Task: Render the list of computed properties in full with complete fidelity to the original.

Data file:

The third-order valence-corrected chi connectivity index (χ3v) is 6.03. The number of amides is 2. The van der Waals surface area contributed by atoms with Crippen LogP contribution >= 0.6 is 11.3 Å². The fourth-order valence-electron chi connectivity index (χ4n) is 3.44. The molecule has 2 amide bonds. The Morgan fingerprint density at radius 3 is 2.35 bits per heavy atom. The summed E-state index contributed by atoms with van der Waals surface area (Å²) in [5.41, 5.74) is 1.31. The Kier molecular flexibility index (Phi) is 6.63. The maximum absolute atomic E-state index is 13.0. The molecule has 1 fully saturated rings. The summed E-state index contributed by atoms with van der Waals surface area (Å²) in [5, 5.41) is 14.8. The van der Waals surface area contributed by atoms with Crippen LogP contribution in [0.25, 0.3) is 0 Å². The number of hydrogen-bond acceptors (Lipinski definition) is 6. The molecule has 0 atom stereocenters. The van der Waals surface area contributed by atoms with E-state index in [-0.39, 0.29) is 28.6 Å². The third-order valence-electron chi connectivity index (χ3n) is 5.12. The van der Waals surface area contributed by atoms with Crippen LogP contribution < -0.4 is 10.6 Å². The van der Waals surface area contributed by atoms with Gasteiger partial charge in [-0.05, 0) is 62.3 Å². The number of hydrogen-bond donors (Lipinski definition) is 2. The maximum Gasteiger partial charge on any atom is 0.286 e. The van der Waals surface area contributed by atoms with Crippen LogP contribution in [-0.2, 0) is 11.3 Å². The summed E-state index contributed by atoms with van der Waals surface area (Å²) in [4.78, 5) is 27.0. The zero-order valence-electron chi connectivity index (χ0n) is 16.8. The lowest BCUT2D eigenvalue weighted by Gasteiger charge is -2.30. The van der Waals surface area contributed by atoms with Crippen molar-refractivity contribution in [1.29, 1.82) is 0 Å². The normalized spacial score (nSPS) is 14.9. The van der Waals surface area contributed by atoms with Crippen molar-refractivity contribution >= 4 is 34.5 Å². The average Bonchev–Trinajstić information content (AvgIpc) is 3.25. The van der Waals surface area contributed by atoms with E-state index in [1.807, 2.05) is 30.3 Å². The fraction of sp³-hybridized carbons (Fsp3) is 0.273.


The third-order valence-corrected chi connectivity index (χ3v) is 6.03. The number of amides is 2. The van der Waals surface area contributed by atoms with Crippen LogP contribution >= 0.6 is 11.3 Å². The fourth-order valence-electron chi connectivity index (χ4n) is 3.44. The molecule has 2 amide bonds. The Morgan fingerprint density at radius 3 is 2.35 bits per heavy atom. The summed E-state index contributed by atoms with van der Waals surface area (Å²) in [5.41, 5.74) is 1.31. The Kier molecular flexibility index (Phi) is 6.63. The maximum absolute atomic E-state index is 13.0. The molecule has 1 fully saturated rings. The summed E-state index contributed by atoms with van der Waals surface area (Å²) in [5, 5.41) is 14.8. The van der Waals surface area contributed by atoms with Crippen LogP contribution in [0.25, 0.3) is 0 Å². The number of hydrogen-bond acceptors (Lipinski definition) is 6. The molecule has 0 atom stereocenters. The van der Waals surface area contributed by atoms with E-state index in [-0.39, 0.29) is 28.6 Å². The third-order valence-electron chi connectivity index (χ3n) is 5.12. The van der Waals surface area contributed by atoms with Crippen LogP contribution < -0.4 is 10.6 Å². The van der Waals surface area contributed by atoms with Gasteiger partial charge in [-0.05, 0) is 62.3 Å². The number of hydrogen-bond donors (Lipinski definition) is 2. The maximum Gasteiger partial charge on any atom is 0.286 e. The van der Waals surface area contributed by atoms with Crippen LogP contribution in [-0.2, 0) is 11.3 Å². The summed E-state index contributed by atoms with van der Waals surface area (Å²) in [4.78, 5) is 27.0. The zero-order valence-electron chi connectivity index (χ0n) is 16.8. The lowest BCUT2D eigenvalue weighted by Gasteiger charge is -2.30. The van der Waals surface area contributed by atoms with Crippen molar-refractivity contribution in [1.29, 1.82) is 0 Å². The normalized spacial score (nSPS) is 14.9. The van der Waals surface area contributed by atoms with Crippen molar-refractivity contribution >= 4 is 34.5 Å². The average Bonchev–Trinajstić information content (AvgIpc) is 3.25. The van der Waals surface area contributed by atoms with E-state index in [1.807, 2.05) is 30.3 Å². The fraction of sp³-hybridized carbons (Fsp3) is 0.273.